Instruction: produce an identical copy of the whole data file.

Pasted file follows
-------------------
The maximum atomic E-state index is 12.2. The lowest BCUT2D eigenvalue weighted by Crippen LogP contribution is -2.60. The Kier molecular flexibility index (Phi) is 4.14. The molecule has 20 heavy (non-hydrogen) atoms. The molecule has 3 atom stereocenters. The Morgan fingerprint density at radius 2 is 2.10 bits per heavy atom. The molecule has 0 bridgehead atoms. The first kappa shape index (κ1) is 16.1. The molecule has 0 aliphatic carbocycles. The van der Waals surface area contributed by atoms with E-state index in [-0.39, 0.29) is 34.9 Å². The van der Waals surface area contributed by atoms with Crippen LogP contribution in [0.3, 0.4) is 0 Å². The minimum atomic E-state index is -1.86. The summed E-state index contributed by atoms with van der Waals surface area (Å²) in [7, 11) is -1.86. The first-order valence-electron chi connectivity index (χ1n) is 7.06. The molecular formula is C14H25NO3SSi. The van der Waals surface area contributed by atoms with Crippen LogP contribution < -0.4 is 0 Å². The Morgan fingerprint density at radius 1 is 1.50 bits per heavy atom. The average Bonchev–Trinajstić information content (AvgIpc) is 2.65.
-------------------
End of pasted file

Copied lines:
The maximum atomic E-state index is 12.2. The lowest BCUT2D eigenvalue weighted by Crippen LogP contribution is -2.60. The Kier molecular flexibility index (Phi) is 4.14. The molecule has 20 heavy (non-hydrogen) atoms. The molecule has 3 atom stereocenters. The Morgan fingerprint density at radius 2 is 2.10 bits per heavy atom. The molecule has 0 bridgehead atoms. The first kappa shape index (κ1) is 16.1. The molecule has 0 aliphatic carbocycles. The van der Waals surface area contributed by atoms with E-state index in [-0.39, 0.29) is 34.9 Å². The van der Waals surface area contributed by atoms with Crippen LogP contribution in [0.3, 0.4) is 0 Å². The minimum atomic E-state index is -1.86. The summed E-state index contributed by atoms with van der Waals surface area (Å²) in [7, 11) is -1.86. The first-order valence-electron chi connectivity index (χ1n) is 7.06. The molecular formula is C14H25NO3SSi. The van der Waals surface area contributed by atoms with Crippen LogP contribution < -0.4 is 0 Å². The Morgan fingerprint density at radius 1 is 1.50 bits per heavy atom. The average Bonchev–Trinajstić information content (AvgIpc) is 2.65.